Friday, April 12, 2019

Israel's Beresheet Spacecraft Crashes on Moon But SpaceX Lands all Three Falcon Heavy Rocket Boosters for the First Time

          By Henry Stewart

As noted by Israeli Minister Benjamin Netanyahu, the one obvious takeaway from yesterday's two major pieces of space news was, "if at first you don't succeed, try try again."

Netanyahu made the comment in a control room near Tel Aviv, after watching the attempted landing of the Beresheet (Hebrew for "in the beginning") lunar lander. The attempt was a joint project between SpaceIL, a privately funded Israeli non-profit organization, and Israel Aerospace Industries (IAI), Israel's government owned primary aerospace and aviation manufacturer.

As outlined in the April 11th, 2019 BBC News post, "Israel's Beresheet spacecraft crashes on Moon," the first privately funded mission to the Moon has crashed on the lunar surface after the apparent failure of its main engine during decent.

As noted in the article, so far only government space agencies from the former Soviet Union, the US and China have made successful Moon landings.

A little later on the same day and as outlined in the April 11th, 2019 The Verge post, "SpaceX lands all three Falcon Heavy rocket boosters for the first time ever," Hawthorne CA based SpaceX managed to soft-land all three of the rocket’s booster cores after completing its primary mission of boosting the Arabsat 6A communications satellite into orbit for Riyadh based Arabsat.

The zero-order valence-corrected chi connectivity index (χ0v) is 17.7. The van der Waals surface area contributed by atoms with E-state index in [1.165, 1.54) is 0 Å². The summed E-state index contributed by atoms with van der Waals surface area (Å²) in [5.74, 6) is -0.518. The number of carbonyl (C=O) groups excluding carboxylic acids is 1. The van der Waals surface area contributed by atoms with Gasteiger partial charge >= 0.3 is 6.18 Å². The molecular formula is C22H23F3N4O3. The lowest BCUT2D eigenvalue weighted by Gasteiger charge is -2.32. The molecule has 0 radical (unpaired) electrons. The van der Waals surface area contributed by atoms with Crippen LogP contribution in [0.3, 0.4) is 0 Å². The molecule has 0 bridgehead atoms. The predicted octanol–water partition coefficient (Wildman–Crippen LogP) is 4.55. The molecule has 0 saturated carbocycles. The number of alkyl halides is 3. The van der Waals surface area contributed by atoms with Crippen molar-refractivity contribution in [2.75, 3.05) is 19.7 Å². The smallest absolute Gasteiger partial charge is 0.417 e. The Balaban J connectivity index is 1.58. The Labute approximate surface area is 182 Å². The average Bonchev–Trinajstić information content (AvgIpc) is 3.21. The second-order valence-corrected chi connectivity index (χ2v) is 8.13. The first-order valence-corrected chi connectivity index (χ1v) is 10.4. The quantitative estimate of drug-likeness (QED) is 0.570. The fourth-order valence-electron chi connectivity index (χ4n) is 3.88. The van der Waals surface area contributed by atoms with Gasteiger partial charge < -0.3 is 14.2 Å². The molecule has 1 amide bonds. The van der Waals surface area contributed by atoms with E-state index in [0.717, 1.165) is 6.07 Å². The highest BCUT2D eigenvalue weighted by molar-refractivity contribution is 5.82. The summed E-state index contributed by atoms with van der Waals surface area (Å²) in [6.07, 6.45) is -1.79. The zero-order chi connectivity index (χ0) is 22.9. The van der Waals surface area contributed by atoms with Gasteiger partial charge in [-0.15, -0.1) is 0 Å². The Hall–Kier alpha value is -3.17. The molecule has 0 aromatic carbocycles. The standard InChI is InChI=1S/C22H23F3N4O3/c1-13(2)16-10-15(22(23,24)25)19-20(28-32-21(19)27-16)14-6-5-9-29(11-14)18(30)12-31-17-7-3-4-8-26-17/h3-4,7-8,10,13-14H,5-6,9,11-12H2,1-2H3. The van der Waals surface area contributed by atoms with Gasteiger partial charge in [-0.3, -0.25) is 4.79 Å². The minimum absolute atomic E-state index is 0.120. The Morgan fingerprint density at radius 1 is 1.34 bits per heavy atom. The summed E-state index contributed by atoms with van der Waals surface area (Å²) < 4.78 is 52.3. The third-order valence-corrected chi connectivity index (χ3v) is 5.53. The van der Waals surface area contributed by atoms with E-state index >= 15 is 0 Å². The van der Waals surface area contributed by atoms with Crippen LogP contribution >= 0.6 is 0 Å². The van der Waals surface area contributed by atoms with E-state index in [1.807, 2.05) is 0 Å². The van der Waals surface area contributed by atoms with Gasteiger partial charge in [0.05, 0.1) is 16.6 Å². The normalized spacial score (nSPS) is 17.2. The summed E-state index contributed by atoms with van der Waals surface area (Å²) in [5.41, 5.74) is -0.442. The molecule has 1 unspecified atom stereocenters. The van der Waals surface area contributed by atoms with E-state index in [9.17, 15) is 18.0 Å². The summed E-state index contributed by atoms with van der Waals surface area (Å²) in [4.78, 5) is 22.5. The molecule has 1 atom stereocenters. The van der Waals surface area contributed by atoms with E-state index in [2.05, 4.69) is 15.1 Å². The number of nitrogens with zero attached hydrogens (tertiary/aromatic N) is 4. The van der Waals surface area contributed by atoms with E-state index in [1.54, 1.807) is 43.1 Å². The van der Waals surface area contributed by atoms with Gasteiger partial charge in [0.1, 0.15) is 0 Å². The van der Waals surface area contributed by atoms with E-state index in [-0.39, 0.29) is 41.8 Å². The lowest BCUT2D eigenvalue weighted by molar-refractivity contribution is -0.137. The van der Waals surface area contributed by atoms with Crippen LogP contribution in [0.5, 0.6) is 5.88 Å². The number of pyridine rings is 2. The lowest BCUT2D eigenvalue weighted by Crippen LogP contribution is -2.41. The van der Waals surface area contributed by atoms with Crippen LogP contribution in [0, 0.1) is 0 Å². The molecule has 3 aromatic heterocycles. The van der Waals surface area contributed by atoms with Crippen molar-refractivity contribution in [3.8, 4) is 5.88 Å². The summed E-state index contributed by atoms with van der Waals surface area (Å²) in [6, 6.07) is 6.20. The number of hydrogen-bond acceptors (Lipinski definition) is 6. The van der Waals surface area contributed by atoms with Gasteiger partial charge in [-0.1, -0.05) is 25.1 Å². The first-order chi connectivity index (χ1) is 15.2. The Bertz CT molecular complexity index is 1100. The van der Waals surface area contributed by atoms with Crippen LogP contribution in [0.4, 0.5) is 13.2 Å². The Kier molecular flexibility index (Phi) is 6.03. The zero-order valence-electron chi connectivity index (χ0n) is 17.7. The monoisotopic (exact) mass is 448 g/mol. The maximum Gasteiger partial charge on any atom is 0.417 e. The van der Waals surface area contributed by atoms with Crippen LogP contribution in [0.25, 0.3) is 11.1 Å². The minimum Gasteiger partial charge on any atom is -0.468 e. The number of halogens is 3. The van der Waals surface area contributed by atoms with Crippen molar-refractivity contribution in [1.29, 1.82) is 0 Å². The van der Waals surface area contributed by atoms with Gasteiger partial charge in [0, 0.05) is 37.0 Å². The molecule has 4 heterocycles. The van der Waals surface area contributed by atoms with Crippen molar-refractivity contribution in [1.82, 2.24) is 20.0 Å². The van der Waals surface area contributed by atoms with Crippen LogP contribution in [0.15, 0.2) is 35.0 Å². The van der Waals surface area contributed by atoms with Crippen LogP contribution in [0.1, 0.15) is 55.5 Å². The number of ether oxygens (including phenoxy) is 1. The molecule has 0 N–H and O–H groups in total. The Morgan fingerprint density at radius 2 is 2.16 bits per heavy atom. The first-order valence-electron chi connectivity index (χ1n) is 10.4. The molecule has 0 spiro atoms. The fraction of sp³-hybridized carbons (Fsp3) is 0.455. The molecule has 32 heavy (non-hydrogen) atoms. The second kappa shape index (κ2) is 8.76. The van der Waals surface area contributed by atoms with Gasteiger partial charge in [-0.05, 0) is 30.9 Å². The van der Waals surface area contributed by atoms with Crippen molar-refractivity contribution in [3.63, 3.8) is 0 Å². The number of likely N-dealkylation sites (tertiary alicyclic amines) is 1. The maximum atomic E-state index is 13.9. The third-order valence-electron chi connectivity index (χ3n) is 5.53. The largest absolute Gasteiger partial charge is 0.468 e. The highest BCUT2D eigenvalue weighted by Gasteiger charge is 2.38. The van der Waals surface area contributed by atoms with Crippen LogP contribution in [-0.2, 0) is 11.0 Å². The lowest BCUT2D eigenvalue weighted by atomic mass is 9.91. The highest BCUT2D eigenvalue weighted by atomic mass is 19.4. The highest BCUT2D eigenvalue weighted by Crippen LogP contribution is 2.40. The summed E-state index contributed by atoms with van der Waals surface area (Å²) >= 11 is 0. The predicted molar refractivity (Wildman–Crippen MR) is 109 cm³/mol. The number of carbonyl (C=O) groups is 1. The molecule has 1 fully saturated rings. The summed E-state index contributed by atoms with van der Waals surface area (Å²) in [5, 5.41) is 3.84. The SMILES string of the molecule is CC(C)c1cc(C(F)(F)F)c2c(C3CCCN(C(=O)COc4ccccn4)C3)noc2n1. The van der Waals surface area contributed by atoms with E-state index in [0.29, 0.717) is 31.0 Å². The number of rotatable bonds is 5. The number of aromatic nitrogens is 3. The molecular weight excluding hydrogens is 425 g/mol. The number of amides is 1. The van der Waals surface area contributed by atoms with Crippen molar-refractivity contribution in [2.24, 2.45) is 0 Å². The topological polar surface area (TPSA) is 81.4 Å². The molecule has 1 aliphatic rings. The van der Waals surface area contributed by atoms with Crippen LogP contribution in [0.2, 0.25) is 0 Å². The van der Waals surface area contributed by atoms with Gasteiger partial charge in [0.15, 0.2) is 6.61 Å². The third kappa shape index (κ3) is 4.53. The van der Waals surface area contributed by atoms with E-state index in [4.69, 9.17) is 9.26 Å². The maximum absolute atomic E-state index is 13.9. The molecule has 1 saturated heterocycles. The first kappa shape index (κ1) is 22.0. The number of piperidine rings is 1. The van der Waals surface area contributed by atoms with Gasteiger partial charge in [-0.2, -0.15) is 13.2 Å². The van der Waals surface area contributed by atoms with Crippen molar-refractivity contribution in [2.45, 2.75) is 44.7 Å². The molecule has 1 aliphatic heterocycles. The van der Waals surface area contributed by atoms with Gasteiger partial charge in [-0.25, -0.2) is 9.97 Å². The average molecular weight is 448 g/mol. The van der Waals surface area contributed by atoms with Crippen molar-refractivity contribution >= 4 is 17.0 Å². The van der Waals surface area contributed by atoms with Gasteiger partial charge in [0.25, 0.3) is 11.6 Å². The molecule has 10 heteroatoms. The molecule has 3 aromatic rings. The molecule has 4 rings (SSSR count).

As noted in the article:
SpaceX first tried these landings a little more than four years ago with its Falcon 9 rocket boosters. The first attempt at sea (in January 2015) ended in a spectacular fireball after the booster slammed into the drone ship, video of which SpaceX released on Vine. The second attempted landing was in April 2015, and the booster almost made it, but ultimately tipped over and exploded. 
SpaceX landed its first rocket booster in December 2015 at Cape Canaveral on the original concrete landing pad. From there, it took three more tries to stick one of the sea landings. But between that point and last year’s inaugural Falcon Heavy launch, SpaceX rattled off 20 successful landings with just one failure. And since last year’s first Falcon Heavy launch, the company has only had one unsuccessful booster landing.
SpaceIl and the Israeli's seem to know the lesson SpaceX obviously knew in 2015, when their first few attempts to land a reusable rocket met with less than stellar success and they kept going.

They will continue to try and try again. It's a lesson we should all be reminded.

Henry Stewart is the pseudonym of a Toronto based aerospace writer.

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